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Silhouette Farm

Cora's Bathroom Care

My expectation with these pages is to provide insight and experience as to what we have found works in our particular situation, dealing with a GSD that "has" DM (Degenerative Myelopathy), with the hopes that it may provide help forthose of you having to explore ways to fulfill long lives and enjoyment with your afflicted dogs. I also say "has" because DM is a diagnosis by process of elimination, and sometimes the process of elimination is more invasive and uncomfortable than dealing with possible DM head-on. That said, I will provide images, links, and directions to help you in your support of your companion.

Research, research, research...never an end. Shortly after this happened, Cora spent one day sleeping almost all day, and did not even try to empty her bladder until around 4 in the afternoon. This, I felt, was much too long, and we were concerned that perrhaps she had lost the sensation to trigger release. What I knew COULD happen then was for the bladder to back up into the kidneys, and kidney failure would be next. Not a good prospect.

I had read how to express a dog's bladder, but I couldn't really tell if I was doing anything, and no urine came out, but after several minutes Cora released a big puddle, and then promptly relieved herself intestinally also.

We have figured that much of what may be considered incontinence may be the failure to recognize when a dog needs to go out, and then failure to get it out in time. Secondly, it would also include failure to empty the dog as much as possible.

Right now Cora still has control, she is able to hold it, let us know when she needs to go out, and able to release it, even being able to "mark" on top of other dogs' marks. So I am not having to express the bladder as others have and are, and my experience there is lacking.

I should mention that this means I am on the move with her, keeping the hind end supported to keep the feet from knuckling under, but even when she has booties on, I don't wish to allow the feet to drag.

As mentioned before, we use the "Depends" Belted Shields with Buttons, that are adjustable, a 30 pack. Buy them at Target, or Walmart. I haven't checked to see if Walmart sells its own storebrand...it may be worth a look. I eyeball about 4-5 inches down from one end, and cut an "X" for the tail to be drawn through. In conjunction with the Helpemup Harness, the elastic button straps run through the rear lift handle and provide a secure fit. I am also able to remove the Depends easily after Cora urinates, and then manually help her empty the bowels. Many times she spontaneously empties them for herself, and then I will follow through to make sure it is emptied even more. There is almost always some more farther up the bowel.

I had read about using a surgical glove to do this, and to wash the glove after each use, but in an emergency while in the car I had no glove with me, so I cut a small portion of a plastic bag and used that successfully. So I then decided to use small pieces of plastic wrap, tear off a dozen at a time, and carry a few in a pocket with me always, so I am never without. The benefit is, I can just throw this scrap away, not have to carry a soiled glove, or wash it!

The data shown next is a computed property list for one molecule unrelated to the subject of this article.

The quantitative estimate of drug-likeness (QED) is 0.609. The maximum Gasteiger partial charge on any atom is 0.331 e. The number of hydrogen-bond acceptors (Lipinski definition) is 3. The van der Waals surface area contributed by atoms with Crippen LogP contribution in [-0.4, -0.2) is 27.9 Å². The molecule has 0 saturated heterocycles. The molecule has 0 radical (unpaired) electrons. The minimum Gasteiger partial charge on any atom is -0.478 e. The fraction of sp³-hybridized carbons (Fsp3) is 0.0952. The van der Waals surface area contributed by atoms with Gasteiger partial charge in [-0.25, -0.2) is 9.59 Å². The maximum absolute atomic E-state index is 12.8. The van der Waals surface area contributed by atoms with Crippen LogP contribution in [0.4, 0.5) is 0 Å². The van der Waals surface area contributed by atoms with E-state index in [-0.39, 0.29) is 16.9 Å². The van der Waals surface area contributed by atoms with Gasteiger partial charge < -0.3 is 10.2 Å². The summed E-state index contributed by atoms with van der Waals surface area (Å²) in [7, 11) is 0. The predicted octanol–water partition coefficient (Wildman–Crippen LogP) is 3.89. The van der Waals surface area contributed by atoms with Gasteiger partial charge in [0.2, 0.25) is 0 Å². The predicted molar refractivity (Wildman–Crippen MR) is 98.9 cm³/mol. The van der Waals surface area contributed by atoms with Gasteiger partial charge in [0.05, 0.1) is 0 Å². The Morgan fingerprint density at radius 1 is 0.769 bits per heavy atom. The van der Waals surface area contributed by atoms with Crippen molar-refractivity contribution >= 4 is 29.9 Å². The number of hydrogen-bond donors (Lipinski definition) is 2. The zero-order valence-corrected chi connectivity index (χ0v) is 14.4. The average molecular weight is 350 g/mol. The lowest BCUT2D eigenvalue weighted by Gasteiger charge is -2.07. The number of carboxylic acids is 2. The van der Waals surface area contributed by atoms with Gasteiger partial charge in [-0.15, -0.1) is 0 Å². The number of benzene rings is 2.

With myself facing backwards over the dog's haunches, position the dog's feet properly, to approximate the correct elimination posture, and to keep the feet clear of dropping poop. Using the plastic wrap (or a glove, if you choose) I stick my index finger in the center and then fold back and wrap around the remainder, spit on it, and then insert it gently into the dog's anus. Insert it no farther than 1 - 2 inches at most, otherwise you may hurt your dog. Tickling a bit, I can usually feel the waste, and it empties quite well on its own. After this passes, with my finger still inserted, I may test to see if there is still more, and then "tickle" it forward by gently tickling up against the tail bone inside. This usually encourages an almost equal amount to empty, and then I feel quite satisfied I have relieved the dog of any soon needs.

DON'T forget to remove the elastic straps from the Depends prior to disposal!

The benefit is an empty dog, and I don't need to put another Depends on her until bedtime, as I will do this again towards mid-afternoon, and then again before bedtime. This usually makes for a good night's sleep, for all of us.

When traveling, the diaper makes it convenient to place the droppings inside, bundle it up, and dispose of it neatly. Otherwise, at home I have a large bucket with a plastic bag lining the inside, and just drop or shovel into it the waste. I have also been able to back Cora up to the bucket and get her to poop inside the bucket directly, and this is a BIG benefit when it is raining here, as it does this time of year.

We tried some adjustable Depends, with velcro attachments, but everytime Cora turned over, these pulled down over her hocks, and were very unsuitable.

We do not use any type of "doggie clothing" as this just holds more heat and moisture against Cora.

After initially introducing yourself with this function, you will find it becoming second nature, and quite satisfying to know that you are doing that much more to support your friend, and yourself.

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Friesian Keeping Friesian Foaling Richt Seaske November 15 2008 Fires Fire Aftermath Cora's Page - Fire Account Cora's Harness Cora's Cart Cora's Bathroom Care Cora's Friend Heidi